Saturday, October 27, 2012
I kind of went nuts buying comics at the first of the year, so maybe I had gotten some money over the holidays? That must have been spent by February of 1985.
My first major, memorable purchase was Uncanny X-Men #193. I'd never even heard of Thunderbird at that point, but it was easy enough to follow the story of his younger brother assuming the identity of a deceased loved one to take over NORAD and attempt to avenge the death. Picking up from Kitty Pryde and Wolverine, Shadowcat was in effect and Logan was his established badass self. The Hellions weren't that impressive, but this was a great looking, extra length anniversary issue with pathos and scheming enough to impress. I still wasn't a monthly follower, but I sure enjoyed the book each time I took the plunge.
Rocket Raccoon #1 was a pretty random book to chase with. I think I was taken by the Starlinesque cosmic weirdness of it all, and the juxtaposition of funny animals and the grim violence in Mike Mignola's art.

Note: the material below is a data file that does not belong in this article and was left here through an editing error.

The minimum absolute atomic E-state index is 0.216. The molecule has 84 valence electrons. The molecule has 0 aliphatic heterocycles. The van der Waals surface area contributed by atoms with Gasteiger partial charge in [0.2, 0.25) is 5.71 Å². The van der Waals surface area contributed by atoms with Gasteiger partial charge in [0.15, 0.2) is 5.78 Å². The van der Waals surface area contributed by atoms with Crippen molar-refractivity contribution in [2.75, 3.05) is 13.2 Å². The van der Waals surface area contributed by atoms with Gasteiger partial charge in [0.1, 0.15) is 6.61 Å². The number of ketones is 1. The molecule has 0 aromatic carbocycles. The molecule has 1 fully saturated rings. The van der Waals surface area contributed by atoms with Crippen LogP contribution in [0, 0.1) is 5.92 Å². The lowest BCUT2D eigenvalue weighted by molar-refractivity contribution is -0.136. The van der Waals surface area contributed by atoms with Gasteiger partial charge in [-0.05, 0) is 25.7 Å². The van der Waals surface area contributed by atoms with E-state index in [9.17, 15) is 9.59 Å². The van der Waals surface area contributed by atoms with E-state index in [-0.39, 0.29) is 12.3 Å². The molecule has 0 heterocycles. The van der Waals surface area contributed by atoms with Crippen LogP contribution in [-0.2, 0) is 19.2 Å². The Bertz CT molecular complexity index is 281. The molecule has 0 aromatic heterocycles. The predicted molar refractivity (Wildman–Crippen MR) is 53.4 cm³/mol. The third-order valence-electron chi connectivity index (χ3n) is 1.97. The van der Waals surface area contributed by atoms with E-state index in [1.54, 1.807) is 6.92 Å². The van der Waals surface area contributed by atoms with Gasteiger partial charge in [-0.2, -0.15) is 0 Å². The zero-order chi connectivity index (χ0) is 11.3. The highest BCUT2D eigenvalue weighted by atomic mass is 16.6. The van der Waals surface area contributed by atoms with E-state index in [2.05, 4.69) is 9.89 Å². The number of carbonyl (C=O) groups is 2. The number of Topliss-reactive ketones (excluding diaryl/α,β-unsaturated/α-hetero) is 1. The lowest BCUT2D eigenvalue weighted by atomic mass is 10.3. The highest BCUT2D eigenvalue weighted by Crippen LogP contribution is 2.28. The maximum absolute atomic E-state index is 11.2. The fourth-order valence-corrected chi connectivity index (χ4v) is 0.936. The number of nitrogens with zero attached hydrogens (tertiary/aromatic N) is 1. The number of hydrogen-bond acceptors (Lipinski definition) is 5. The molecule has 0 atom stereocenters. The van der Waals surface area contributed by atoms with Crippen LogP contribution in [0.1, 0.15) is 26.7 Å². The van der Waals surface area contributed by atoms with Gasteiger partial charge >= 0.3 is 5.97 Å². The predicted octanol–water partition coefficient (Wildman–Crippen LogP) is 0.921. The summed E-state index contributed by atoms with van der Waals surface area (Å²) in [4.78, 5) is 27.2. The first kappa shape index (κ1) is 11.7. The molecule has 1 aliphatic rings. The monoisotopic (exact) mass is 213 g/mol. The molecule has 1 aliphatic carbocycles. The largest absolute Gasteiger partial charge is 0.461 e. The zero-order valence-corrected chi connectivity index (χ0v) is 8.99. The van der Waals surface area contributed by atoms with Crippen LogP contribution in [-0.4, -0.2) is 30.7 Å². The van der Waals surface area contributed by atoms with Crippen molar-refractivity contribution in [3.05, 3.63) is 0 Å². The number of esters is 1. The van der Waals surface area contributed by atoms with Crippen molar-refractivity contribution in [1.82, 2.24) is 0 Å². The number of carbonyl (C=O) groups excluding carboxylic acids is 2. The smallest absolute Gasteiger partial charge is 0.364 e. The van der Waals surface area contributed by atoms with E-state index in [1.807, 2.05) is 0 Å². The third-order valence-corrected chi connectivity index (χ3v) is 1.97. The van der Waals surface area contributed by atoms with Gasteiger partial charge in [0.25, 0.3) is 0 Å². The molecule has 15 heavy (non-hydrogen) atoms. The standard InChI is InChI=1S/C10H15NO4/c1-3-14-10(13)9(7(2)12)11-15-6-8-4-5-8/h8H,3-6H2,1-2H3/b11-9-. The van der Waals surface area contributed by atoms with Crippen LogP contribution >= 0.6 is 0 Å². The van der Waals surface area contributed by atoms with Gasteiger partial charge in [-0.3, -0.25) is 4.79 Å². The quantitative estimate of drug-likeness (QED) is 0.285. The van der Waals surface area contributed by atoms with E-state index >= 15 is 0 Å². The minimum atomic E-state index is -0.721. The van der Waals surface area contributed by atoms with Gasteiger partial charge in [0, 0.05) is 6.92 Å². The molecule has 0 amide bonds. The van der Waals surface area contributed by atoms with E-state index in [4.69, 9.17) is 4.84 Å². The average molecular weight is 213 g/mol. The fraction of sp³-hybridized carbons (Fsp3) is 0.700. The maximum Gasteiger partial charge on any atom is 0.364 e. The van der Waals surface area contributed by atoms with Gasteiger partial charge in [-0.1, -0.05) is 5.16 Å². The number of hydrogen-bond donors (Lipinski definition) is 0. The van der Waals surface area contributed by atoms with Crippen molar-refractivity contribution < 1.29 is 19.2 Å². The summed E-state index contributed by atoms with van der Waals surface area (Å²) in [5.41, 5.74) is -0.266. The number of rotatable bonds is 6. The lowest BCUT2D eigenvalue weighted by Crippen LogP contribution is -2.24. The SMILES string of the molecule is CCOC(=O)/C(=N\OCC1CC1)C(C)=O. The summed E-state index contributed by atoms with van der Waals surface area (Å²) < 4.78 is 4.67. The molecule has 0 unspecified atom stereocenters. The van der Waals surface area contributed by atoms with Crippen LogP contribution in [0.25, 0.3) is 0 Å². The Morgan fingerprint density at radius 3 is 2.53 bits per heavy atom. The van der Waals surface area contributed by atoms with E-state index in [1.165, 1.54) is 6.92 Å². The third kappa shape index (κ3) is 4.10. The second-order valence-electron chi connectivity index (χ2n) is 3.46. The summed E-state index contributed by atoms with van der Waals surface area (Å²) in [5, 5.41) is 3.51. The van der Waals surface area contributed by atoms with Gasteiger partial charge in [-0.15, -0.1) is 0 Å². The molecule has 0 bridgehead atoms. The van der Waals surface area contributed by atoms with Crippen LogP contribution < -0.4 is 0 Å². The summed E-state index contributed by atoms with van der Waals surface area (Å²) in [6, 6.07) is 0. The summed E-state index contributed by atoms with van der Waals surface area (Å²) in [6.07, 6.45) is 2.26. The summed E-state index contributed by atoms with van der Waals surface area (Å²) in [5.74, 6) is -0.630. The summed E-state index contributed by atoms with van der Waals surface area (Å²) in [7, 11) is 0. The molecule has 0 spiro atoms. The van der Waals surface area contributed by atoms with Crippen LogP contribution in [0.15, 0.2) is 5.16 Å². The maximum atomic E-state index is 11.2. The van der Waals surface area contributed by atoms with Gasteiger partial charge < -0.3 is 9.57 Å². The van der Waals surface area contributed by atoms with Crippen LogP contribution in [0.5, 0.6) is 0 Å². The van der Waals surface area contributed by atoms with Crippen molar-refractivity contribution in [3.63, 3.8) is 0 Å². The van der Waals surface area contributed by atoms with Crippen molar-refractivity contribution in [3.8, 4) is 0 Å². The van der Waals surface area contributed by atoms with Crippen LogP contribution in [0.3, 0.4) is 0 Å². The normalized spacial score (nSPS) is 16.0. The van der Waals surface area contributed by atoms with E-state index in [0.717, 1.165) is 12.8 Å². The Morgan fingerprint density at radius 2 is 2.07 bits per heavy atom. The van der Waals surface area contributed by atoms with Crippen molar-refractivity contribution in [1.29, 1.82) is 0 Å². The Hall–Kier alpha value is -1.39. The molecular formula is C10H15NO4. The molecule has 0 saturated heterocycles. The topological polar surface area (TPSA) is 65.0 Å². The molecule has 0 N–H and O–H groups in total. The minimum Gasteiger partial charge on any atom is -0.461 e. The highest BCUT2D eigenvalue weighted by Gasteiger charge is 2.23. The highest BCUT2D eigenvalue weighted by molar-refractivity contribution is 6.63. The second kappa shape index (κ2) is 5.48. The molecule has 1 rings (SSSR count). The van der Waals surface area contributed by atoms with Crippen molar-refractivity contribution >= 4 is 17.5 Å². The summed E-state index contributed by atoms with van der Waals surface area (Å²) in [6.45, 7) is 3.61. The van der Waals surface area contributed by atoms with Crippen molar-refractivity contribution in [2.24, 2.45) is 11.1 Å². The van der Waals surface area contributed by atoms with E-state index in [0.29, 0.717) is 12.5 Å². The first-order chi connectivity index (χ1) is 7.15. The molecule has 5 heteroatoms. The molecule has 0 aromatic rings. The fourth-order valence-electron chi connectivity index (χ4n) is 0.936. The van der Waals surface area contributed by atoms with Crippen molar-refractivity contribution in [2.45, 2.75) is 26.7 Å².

Sectaurs was a pretty awesome toy line, but it presented the same problem for me as the later Thundercats: I couldn't afford it on my end of the poverty line. Masters of the Universe kept costs down through constant recycling of molds and limited, inexpensive articulation. The Sectaurs were vastly superior in sculpt, construction and play value, but I only ever got Prince Dargon. There was apparently a cartoon, but I never saw it, and only one series of figures was produced. Even the comic was above average for licensed fare, as Marvel saw Mark Texeira's potential from the failed DC Power Lords adaptation and one-upped them with writer Bill Mantlo in hopes of producing the next G.I. Joe. Didn't happen, but I bought more than just the first issue, and liked what I got. It was basically the same knights versus demons stuff that was everywhere at the time, but this one emphasized insect-human hybrids who rode big puppet bugs.